Those Images May Get Your E-mailed Blocked

Jun 01, 2007 1:34 AM  By

Contrary to what many marketers believe, spammy looking content is generally not the reason Internet service providers block incoming e-mail, according to a study from Lyris Technologies.

User complaints and heavy use of images are two of the more prevalent reasons e-mail gets blocked, according to the e-mail software provider’s ISP Deliverability Report Card.

Another reason e-mail gets blocked is that the “from” line contains numbers or symbols rather than an actual name, the study said.

According to the report, deliverability remains one of e-mail marketers’ top challenges, and there are no easy fixes.

“It’s an oversimplification to place blame primarily on content filters when a campaign has poor returns, when in fact most delivery challenges are due to subscriber feedback,” says Stefan Pollard, director of consulting services at EmailLabs, a sibling company of Lyris, both of which are owned by J.L. Halsey. ìItís an oversimplification to place blame primarily on content filters when a campaign has poor returns, when in fact most delivery challenges are due to subscriber feedback.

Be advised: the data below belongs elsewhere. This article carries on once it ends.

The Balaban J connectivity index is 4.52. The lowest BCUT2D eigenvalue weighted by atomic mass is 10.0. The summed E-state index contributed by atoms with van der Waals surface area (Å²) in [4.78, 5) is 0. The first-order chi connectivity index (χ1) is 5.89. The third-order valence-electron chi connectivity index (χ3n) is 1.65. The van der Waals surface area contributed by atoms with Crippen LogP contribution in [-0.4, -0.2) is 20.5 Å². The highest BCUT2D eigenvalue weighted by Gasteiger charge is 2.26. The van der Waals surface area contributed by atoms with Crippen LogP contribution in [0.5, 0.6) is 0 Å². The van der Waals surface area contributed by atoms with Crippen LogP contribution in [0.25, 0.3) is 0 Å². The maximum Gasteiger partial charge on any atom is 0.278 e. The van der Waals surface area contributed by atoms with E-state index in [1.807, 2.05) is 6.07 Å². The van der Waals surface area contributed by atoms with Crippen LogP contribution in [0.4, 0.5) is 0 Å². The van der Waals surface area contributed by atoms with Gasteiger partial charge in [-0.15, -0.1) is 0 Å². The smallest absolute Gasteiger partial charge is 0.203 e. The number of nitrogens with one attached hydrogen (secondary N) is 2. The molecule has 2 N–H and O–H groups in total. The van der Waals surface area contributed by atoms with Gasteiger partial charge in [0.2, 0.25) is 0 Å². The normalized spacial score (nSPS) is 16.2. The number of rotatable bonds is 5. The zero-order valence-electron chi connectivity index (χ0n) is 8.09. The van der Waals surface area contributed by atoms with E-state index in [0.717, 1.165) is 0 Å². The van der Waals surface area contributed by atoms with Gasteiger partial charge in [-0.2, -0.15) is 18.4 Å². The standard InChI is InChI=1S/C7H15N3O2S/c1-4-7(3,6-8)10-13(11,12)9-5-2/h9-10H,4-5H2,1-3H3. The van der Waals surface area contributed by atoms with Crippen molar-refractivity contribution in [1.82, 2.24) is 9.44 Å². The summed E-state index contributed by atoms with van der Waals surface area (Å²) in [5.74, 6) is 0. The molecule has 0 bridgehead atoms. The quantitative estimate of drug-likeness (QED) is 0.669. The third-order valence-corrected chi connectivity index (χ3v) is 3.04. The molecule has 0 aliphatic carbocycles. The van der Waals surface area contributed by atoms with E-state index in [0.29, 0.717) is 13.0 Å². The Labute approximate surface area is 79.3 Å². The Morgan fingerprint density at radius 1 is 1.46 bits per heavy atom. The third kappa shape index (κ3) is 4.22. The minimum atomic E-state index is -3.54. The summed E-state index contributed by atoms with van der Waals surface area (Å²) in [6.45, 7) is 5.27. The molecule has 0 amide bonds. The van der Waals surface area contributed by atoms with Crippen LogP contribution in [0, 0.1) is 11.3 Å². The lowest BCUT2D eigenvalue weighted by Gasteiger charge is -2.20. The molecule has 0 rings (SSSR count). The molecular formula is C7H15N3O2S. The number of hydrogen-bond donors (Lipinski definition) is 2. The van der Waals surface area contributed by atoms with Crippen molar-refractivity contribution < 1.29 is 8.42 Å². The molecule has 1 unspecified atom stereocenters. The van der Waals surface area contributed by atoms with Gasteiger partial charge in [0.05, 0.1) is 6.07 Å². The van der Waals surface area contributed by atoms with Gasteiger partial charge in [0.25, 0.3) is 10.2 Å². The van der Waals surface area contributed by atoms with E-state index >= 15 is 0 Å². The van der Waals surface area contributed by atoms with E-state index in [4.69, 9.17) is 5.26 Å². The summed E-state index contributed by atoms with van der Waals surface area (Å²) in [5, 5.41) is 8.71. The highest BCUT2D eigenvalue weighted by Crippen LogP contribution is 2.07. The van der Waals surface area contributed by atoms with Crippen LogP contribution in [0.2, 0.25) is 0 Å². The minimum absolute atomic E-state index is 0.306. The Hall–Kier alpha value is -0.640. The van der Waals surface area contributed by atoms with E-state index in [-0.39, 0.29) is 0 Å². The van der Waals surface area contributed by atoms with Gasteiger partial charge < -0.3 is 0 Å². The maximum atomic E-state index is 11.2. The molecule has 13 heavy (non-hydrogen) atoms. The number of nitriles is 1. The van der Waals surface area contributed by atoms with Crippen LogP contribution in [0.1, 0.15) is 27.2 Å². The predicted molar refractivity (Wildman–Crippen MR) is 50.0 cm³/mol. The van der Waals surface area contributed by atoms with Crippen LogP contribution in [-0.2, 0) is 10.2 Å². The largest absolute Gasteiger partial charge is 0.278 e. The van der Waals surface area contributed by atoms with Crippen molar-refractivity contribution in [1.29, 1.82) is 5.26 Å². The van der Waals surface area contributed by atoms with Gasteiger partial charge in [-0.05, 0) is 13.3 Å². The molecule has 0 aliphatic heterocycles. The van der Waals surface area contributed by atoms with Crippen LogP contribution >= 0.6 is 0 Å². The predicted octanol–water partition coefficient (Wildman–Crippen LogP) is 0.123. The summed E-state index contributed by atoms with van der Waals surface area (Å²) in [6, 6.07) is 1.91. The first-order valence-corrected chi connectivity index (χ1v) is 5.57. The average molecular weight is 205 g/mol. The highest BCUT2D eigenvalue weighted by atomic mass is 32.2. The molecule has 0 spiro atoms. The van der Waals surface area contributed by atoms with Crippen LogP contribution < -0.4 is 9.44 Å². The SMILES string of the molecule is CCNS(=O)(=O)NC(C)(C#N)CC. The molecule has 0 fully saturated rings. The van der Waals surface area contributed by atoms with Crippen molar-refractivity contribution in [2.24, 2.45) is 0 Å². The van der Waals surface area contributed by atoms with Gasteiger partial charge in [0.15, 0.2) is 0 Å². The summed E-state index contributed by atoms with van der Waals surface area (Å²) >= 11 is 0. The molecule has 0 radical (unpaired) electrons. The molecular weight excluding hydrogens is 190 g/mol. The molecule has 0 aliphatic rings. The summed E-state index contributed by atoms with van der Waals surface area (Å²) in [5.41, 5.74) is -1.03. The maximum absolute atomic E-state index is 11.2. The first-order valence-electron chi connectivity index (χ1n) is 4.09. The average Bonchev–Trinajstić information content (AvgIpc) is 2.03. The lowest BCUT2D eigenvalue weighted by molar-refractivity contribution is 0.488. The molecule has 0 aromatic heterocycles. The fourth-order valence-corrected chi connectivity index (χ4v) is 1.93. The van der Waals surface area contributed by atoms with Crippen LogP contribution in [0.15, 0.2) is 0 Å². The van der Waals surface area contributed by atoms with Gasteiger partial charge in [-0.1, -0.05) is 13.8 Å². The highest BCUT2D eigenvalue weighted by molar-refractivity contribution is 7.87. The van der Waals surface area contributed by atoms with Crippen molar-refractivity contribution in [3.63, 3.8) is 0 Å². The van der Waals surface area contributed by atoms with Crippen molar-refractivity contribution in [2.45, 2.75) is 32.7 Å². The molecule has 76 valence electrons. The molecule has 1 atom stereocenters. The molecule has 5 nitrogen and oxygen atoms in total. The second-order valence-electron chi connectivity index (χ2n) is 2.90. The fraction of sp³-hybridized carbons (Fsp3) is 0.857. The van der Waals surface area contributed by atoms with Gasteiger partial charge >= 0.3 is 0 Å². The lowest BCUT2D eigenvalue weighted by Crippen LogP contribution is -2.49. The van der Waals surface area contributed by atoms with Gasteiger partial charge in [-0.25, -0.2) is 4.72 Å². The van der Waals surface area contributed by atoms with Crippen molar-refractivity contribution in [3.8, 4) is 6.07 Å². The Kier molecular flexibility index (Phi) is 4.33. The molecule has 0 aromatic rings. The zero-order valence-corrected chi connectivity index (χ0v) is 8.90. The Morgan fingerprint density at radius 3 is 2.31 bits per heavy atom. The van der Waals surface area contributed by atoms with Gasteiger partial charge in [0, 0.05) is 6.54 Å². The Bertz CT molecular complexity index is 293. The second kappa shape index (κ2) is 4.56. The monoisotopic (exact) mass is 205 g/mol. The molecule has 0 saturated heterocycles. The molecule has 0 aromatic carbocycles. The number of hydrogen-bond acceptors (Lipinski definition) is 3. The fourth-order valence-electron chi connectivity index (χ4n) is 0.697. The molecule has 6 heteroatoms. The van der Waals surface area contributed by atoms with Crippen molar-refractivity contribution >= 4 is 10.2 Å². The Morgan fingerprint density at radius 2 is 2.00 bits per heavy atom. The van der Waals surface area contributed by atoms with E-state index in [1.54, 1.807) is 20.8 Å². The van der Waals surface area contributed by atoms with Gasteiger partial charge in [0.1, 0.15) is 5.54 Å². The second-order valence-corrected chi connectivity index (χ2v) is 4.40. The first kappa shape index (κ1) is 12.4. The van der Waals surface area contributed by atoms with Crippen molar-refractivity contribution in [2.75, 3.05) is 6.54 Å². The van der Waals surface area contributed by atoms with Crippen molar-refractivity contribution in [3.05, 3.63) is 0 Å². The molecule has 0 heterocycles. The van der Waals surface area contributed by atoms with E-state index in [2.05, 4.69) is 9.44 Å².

ISP representatives have said repeatedly that user complaints are the number-one gauge they use to determine whether to block incoming mail as spam. But the message apparently has yet to sink in with many marketers.

“When I talk to marketers, the easiest thing for them to change is the content, and the first thing they think about is ‘How do I get past the spam filters?’” says Pollard. “I still hear marketers time and time again thinking that [content] is what they can change, because they don’t want to look at the harder stuff, which is they’re not sending something that’s wanted and relevant to the recipient.”

Of the 25 ISPs tracked by Lyris’ EmailAdvisor Report Card, some of the best-known names have the highest rates of delivering permission-based e-mail into users’ junk folders. While XO Concentric was the ISP with the top percentage of permission-based mail ending up in subscribers’ junk folders at 48.3%, Bell South and Gmail were second and third with 28.3% and 27.8% of permission-based e-mail ending up in users’ junk folders respectively.

Yahoo! was fourth with 18.6% of permission-based e-mail going into users’ junk folders, according to Lyris. Hotmail was number five at 16.2%. AOL was number 14 with a junk-delivery rate of just 2.3%.